January 23, 2014

Birthday Infinity Scarves

I have dubbed the year of 2013-2014 "the year of the scarf," in which I design and knit a unique scarf for several friend's birthday gifts. Now that it is halfway through the school year and in the middle of our high-pressure-and-sunny Californian winter, this is a great time to knit some new scarves, even if it is repeatedly 70˚F in January. It also helps that many of my friends have winter birthdays.

Infinity scarves are a trending form of scarf in which the ends are connected into one big loop. These scarves are actually easier to make than the traditional variety because they aren't as long and thus do not require as much yarn, time, or patience. 

After wandering through the realm of the "infinity scarf" search engine section of Ravelry, I found a few patterns that were visually appealing, suitable for chunky yarns, and realistic in difficulty, as each project had a concrete deadline--the recipient's birthday. I have knit three birthday scarves so far, one for a November birthday, one for December, and one for January.

--November, 2013--

I found the pattern for my November scarf of the season on Ravelry. You can find the "Stockholm Scarf" pattern here. While it you can knit this scarf in the round if you prefer, I didn't because I wanted to be in control of the final size of the scarf. The last time I knit a circular scarf in the round, the final size of the scarf was unknown until the end. This can be problematic if the scarf ends up being five feet longer than desired. And then I'd either have to cope with the failure and give an absurdly long scarf to a friend, or start over from scratch and endure a sleepless week as I attempted to still make my deadline. 

The yarn I used, Lion Brand's Homespun in a classic blue, also stretched considerably even after I sewed both ends together.



***
--December, 2013--

For my December Scarf, I decided to make up my own pattern. I picked out a lacy stitch pattern and chunky yarn to go along with it.




Scattered Eyelets Infinity Scarf Pattern
Yarn: 200 m (2 skeins) of Loops and Threads' Charisma in Lakeside
Needles: 10.5 (6.5 mm)
Other Materials: yarn needle, blocking materials (woolite, towels, pins, heavy textbooks)
Cast on 20 sts. (Pattern can be done in any multiple of four stitches.)
Row 1: K4, *yo twice, k4*; repeat * to *.
Row 2: P2, p2tog, p1, k1, *p2 tog twice, p1, k1*; repeat * to *, ending p2 tog, p2.
Row 3: K2, yo, *k4, yo twice*; repeat * to *, ending k4, yo, k2.
Row 4: P3, *p2tog twice, p1, k1*; repeat * to *, ending p3.
Repeat these four rows to continue pattern until desired length.
Cast off on the wrong side. Knit a stitch from the cast-on row and cast-off row together for each cast-off stitch. Weave in the ends, block, pin, and let dry for at least 24 hours. Because the yarn is 100% acrylic, blocking will not be 100% successful but is still worthwhile. 

I designed the pattern myself but got the stitch idea from:
Sterling Publishing Co.'s Big Book of Knitting Stitch Patterns, p. 209 (2004).

Abbreviations:
k = knit
p = purl
yo = yarn over
p2tog = purl 2 stitches together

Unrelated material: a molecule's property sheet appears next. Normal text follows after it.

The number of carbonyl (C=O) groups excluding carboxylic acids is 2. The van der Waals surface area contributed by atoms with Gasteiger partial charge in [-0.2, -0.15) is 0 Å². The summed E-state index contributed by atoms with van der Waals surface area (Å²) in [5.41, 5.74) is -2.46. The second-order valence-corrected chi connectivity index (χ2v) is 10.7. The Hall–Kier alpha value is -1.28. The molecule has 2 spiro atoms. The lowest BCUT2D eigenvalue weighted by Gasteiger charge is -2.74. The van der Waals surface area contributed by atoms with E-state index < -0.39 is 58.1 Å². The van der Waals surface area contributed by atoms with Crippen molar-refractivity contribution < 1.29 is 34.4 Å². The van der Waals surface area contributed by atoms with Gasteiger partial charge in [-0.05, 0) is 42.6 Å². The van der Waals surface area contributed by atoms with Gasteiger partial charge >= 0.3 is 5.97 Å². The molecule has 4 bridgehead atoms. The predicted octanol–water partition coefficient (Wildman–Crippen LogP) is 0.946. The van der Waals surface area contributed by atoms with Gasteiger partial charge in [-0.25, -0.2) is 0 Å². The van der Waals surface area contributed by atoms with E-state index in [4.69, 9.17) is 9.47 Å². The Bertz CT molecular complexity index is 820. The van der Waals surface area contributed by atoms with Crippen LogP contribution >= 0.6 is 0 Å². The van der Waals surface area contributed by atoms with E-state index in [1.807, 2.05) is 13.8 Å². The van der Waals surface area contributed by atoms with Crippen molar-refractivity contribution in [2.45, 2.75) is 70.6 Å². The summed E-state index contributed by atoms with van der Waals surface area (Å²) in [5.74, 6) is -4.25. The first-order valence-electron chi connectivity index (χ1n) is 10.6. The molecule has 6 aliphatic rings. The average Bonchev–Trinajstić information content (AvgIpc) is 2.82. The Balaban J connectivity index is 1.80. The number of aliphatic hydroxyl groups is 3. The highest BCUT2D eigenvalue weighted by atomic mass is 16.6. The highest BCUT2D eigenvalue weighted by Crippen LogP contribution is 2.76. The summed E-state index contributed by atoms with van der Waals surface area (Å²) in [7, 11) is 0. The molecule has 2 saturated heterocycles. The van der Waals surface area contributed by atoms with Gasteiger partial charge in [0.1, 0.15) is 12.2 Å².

***
--January, 2014--

And for my January scarf, I picked out another stitch design, chose a yarn, and began the process again. I chose a stitch involving both lace and cabling because I want to be more experienced with cables but still love the lace look in scarves. I also knit this scarf width-wise, but in two segments because I wasn't sure how wide it should be at first. I had intended to make it all with two skeins, but I had to make multiple visits to the yarn store to order and buy a third because I didn't quite size it correctly. The pattern below will only use two skeins, though; I figured out what I did wrong!



 Cables & Lace Infinity Scarf Pattern
Yarn: 200 m (2 skeins) of Loops & Threads' Charisma in Dark Purple
Needles: 10.5 (6.5 mm) I used circular needles, but regular single-pointed needles work, too. 
Other materials: Cable needle, yarn needle, stitch marker (optional), blocking materials (Woolite, towels, pins, heavy textbooks)
Cast on 161 stitches to knit in one section width-wise. (You can knit in the round or not, but if you decide to do so, mark the beginning of a row with a stitch marker. If you want to knit lengthwise, cast on a multiple of 11 stitches + 7.)
Rows 1 & 5: K1, * yo, sl 1, k1, psso, k1, k2tog, yo, k6 * repeat * to *, ending k1.
Row 2 (all evens): P all.
Row 3: K2 * yo, sl 1, double dec, yo, k1, 6st crossover, k1 * repeat * to *, ending k2.
Row 7: K2 *yo, double dec, yo, k8 * repeat * to *, ending k2. 
Repeat Rows 1-8 four times. 
Cast off, block, pin, and let dry for 24-48 hours. As yarn is 100%, blocking may not be 100% successful, but is still worth a try. Sew together two sides and if did not knit in round, and weave in yarn ends.

I designed the pattern myself but got the stitch idea from:
Sterling Publishing Co.'s Big Book of Knitting Stitch Patterns, p. 209 (2004).

Abbreviations:
k = knit
p = purl
yo = yarn over
k2tog = knit two stitches together
psso = pass slipped stitch over knit stich
sl 1 = slip 1 as if to knit
double dec = double decrease (sl 1, k2tog, psso)
6st crossover = 6-stitch crossover (sl 3 to cable needle and hold in back of work, k3, k3 from cable needle)

More crafty projects to come! Thanks for tuning in. 

Happy Crafting,
--Elizabeth

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